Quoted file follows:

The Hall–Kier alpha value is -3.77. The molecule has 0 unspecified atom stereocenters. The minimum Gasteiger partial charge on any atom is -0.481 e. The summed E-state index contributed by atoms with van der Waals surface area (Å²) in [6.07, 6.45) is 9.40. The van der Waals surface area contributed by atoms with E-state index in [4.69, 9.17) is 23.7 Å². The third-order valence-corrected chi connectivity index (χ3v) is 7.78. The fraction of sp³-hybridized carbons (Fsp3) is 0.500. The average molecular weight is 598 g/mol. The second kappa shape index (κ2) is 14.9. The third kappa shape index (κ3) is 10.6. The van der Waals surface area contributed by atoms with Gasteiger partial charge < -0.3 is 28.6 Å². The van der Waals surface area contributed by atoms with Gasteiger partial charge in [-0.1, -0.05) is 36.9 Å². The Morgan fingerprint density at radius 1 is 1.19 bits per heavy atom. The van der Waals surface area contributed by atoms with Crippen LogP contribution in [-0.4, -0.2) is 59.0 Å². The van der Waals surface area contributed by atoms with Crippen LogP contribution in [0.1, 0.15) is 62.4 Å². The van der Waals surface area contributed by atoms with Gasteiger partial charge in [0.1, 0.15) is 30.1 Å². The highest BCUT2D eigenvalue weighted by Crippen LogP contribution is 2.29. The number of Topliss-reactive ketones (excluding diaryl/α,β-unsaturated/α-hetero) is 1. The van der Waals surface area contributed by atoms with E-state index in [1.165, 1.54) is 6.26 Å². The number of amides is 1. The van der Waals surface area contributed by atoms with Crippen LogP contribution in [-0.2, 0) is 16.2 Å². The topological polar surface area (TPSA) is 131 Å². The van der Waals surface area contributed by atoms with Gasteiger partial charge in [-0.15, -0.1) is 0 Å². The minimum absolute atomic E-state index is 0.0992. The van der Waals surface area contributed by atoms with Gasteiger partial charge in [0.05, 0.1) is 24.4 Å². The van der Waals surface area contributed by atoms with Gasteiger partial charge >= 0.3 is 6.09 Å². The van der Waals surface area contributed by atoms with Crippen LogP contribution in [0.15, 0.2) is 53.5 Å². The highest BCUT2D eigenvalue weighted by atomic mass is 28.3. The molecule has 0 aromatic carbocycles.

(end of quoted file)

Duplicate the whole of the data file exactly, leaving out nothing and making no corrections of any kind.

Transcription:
The Hall–Kier alpha value is -3.77. The molecule has 0 unspecified atom stereocenters. The minimum Gasteiger partial charge on any atom is -0.481 e. The summed E-state index contributed by atoms with van der Waals surface area (Å²) in [6.07, 6.45) is 9.40. The van der Waals surface area contributed by atoms with E-state index in [4.69, 9.17) is 23.7 Å². The third-order valence-corrected chi connectivity index (χ3v) is 7.78. The fraction of sp³-hybridized carbons (Fsp3) is 0.500. The average molecular weight is 598 g/mol. The second kappa shape index (κ2) is 14.9. The third kappa shape index (κ3) is 10.6. The van der Waals surface area contributed by atoms with Gasteiger partial charge < -0.3 is 28.6 Å². The van der Waals surface area contributed by atoms with Gasteiger partial charge in [-0.1, -0.05) is 36.9 Å². The Morgan fingerprint density at radius 1 is 1.19 bits per heavy atom. The van der Waals surface area contributed by atoms with Crippen LogP contribution in [-0.4, -0.2) is 59.0 Å². The van der Waals surface area contributed by atoms with Crippen LogP contribution in [0.1, 0.15) is 62.4 Å². The van der Waals surface area contributed by atoms with Gasteiger partial charge in [0.1, 0.15) is 30.1 Å². The highest BCUT2D eigenvalue weighted by Crippen LogP contribution is 2.29. The number of Topliss-reactive ketones (excluding diaryl/α,β-unsaturated/α-hetero) is 1. The van der Waals surface area contributed by atoms with E-state index in [1.165, 1.54) is 6.26 Å². The number of amides is 1. The van der Waals surface area contributed by atoms with Crippen LogP contribution in [-0.2, 0) is 16.2 Å². The topological polar surface area (TPSA) is 131 Å². The van der Waals surface area contributed by atoms with Gasteiger partial charge in [-0.15, -0.1) is 0 Å². The minimum absolute atomic E-state index is 0.0992. The van der Waals surface area contributed by atoms with Gasteiger partial charge in [0.05, 0.1) is 24.4 Å². The van der Waals surface area contributed by atoms with Gasteiger partial charge >= 0.3 is 6.09 Å². The van der Waals surface area contributed by atoms with Crippen LogP contribution in [0.15, 0.2) is 53.5 Å². The highest BCUT2D eigenvalue weighted by atomic mass is 28.3. The molecule has 0 aromatic carbocycles.